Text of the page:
Fishery officers seize dive gear
6 July 2012
Two men are facing fisheries charges and will be appearing in court after being apprehended by fishery officers in two separate incidents at Otama Beach in the Coromandel.
In the first incident on 16 June, a 43 year old Tairua man was apprehended diving for mussels. He was found to be in possession of 118 green lipped mussels with the daily allowable limit per person being 25. He will now be facing a charge of taking more than three times the daily allowable limit. He has also had his dive gear seized which will be subject to forfeiture by the court if convicted of the offence.
In the second incident on 30 June, a 47 year old Whitianga man was apprehended by an Honorary Fishery Officer (HFO) after diving. A sack containing 69 excess and undersize paua was subsequently located hidden in long grass beside the man’s vehicle where he was changing out of his wetsuit. The daily allowable limit for paua is 10 per person and the minimum size limit is 125mm. He is now likely facing charges of taking excess and undersize paua and his dive gear has also been seized.
The penalties for taking or possessing excess shellfish carry penalties of up to $20,000 and can also involve sentences of community service. Seizure and likely forfeiture to the Crown of property used in the offending and can include diver gear, vehicles and boats.
Bay of Plenty/Waikato/Coromandel District Compliance Manager Brendon Mikkelsen says “It’s disappointing when you see members of the community offending in this manner. People should be sticking to the limits and sizes and helping to sustain a fishery that is very important to local communities in areas like the Coromandel. These people are the minority; the vast majority stick to the rules and are responsible recreational fishers, they recognise it’s about taking individual responsibility.”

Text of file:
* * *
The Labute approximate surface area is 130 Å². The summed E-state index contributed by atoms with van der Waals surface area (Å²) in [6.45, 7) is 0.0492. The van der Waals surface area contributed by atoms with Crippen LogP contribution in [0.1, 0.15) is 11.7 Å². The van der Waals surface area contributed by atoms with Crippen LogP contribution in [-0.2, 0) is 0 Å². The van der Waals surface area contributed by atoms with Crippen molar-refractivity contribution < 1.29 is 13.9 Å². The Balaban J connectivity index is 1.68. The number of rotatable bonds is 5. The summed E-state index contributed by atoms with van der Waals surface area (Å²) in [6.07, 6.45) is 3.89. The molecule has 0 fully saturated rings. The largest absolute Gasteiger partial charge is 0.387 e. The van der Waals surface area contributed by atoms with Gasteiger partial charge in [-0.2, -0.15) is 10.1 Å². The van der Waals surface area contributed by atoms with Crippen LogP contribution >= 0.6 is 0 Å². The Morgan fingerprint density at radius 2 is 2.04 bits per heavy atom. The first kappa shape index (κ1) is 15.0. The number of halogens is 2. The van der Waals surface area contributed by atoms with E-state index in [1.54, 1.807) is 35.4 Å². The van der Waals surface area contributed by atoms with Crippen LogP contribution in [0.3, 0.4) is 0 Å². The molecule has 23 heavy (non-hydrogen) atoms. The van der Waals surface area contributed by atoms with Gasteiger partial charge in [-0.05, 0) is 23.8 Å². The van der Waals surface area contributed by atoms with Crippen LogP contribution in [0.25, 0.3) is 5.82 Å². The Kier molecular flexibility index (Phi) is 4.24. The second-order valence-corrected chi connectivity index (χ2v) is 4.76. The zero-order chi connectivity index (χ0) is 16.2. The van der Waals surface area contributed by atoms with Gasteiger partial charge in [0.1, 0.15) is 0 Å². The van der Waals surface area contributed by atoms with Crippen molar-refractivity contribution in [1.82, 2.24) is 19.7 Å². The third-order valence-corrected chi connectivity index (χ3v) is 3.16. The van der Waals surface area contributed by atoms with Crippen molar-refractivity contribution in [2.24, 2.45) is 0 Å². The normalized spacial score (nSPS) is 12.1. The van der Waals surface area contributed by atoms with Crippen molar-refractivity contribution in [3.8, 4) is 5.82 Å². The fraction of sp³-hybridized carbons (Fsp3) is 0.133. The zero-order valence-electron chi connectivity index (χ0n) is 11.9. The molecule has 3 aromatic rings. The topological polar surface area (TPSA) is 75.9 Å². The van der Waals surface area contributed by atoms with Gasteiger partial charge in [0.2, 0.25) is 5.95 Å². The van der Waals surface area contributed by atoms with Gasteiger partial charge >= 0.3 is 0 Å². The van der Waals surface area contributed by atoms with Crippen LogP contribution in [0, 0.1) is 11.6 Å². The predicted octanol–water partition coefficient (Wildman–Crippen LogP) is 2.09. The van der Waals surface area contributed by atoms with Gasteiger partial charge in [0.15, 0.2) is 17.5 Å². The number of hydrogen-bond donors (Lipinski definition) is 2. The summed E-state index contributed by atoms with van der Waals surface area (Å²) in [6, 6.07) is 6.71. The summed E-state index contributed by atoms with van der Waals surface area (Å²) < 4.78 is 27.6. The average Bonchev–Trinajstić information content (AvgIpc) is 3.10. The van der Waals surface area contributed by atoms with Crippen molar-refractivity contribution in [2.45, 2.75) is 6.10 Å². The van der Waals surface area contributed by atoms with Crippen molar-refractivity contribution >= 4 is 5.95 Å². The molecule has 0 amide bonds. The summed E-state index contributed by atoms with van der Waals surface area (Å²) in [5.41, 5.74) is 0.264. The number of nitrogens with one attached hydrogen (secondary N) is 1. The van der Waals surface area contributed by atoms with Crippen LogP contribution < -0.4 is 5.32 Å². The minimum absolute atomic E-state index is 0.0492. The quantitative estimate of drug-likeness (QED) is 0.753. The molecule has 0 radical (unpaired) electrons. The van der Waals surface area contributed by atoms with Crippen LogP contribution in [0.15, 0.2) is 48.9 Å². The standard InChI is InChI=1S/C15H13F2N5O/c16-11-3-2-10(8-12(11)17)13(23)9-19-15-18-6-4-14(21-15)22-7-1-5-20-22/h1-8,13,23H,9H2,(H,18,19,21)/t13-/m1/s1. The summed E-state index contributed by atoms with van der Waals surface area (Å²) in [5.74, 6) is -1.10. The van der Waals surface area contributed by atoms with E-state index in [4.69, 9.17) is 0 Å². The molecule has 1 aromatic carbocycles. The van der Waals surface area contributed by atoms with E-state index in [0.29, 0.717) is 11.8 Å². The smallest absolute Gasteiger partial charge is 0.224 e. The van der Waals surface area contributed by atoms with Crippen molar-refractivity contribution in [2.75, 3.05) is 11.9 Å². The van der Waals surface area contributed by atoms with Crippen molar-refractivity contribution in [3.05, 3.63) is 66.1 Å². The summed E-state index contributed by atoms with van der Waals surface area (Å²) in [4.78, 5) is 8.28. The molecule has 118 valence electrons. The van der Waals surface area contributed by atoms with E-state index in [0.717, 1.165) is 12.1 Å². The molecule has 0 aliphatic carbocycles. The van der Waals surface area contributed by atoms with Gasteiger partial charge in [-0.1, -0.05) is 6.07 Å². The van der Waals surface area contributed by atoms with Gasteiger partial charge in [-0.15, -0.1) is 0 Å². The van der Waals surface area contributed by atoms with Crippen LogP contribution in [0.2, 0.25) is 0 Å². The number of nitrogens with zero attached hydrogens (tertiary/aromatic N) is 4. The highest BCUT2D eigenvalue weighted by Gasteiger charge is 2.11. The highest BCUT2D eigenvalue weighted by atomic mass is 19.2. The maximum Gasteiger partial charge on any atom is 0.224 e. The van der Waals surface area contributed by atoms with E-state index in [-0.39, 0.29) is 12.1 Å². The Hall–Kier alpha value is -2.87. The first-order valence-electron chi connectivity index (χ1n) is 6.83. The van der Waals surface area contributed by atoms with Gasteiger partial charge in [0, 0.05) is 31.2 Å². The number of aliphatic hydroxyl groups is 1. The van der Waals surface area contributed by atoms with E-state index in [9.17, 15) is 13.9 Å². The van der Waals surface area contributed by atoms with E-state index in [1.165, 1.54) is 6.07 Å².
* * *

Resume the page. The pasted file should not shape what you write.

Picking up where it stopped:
“Fishery Officers and Honorary Fishery Officers based in the Coromandel enjoy valuable public support in protecting the fishery resource. This is vital and plays a key part in ensuring the ongoing sustainability of the fishery,” says Mr Mikkelsen.
Members of the public who see any unlawful activity (including suspected poaching and/or offering seafood for sale on the black-market) are urged to phone the Ministry’s freephone hotline: 0800 4 POACHER (0800 4 76224) in confidence.
“The assistance of the public by reporting suspicious or illegal activity to Fishery Officers is a key element in protecting the fishery.”
See further information about recreational fishing limits
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